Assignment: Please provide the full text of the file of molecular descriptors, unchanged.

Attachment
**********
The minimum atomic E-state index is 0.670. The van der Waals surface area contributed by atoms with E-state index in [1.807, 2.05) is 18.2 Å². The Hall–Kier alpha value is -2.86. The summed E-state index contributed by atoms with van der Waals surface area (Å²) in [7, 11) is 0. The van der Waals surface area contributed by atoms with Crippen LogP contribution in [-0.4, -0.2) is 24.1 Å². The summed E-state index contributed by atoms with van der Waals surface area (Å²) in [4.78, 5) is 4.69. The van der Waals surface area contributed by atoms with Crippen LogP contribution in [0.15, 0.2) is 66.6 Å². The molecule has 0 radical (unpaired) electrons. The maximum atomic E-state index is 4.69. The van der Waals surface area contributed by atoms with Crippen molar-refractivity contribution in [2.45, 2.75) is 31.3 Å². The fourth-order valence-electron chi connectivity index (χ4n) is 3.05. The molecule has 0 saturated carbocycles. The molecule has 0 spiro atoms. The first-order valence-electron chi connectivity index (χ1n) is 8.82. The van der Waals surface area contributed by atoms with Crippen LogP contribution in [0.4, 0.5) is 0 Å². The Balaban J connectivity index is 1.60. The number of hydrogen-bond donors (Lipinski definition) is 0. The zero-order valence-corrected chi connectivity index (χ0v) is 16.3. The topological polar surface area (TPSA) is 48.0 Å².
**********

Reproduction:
The minimum atomic E-state index is 0.670. The van der Waals surface area contributed by atoms with E-state index in [1.807, 2.05) is 18.2 Å². The Hall–Kier alpha value is -2.86. The summed E-state index contributed by atoms with van der Waals surface area (Å²) in [7, 11) is 0. The van der Waals surface area contributed by atoms with Crippen LogP contribution in [-0.4, -0.2) is 24.1 Å². The summed E-state index contributed by atoms with van der Waals surface area (Å²) in [4.78, 5) is 4.69. The van der Waals surface area contributed by atoms with Crippen LogP contribution in [0.15, 0.2) is 66.6 Å². The molecule has 0 radical (unpaired) electrons. The maximum atomic E-state index is 4.69. The van der Waals surface area contributed by atoms with Crippen molar-refractivity contribution in [2.45, 2.75) is 31.3 Å². The fourth-order valence-electron chi connectivity index (χ4n) is 3.05. The molecule has 0 saturated carbocycles. The molecule has 0 spiro atoms. The first-order valence-electron chi connectivity index (χ1n) is 8.82. The van der Waals surface area contributed by atoms with Crippen LogP contribution in [0.4, 0.5) is 0 Å². The Balaban J connectivity index is 1.60. The number of hydrogen-bond donors (Lipinski definition) is 0. The zero-order valence-corrected chi connectivity index (χ0v) is 16.3. The topological polar surface area (TPSA) is 48.0 Å².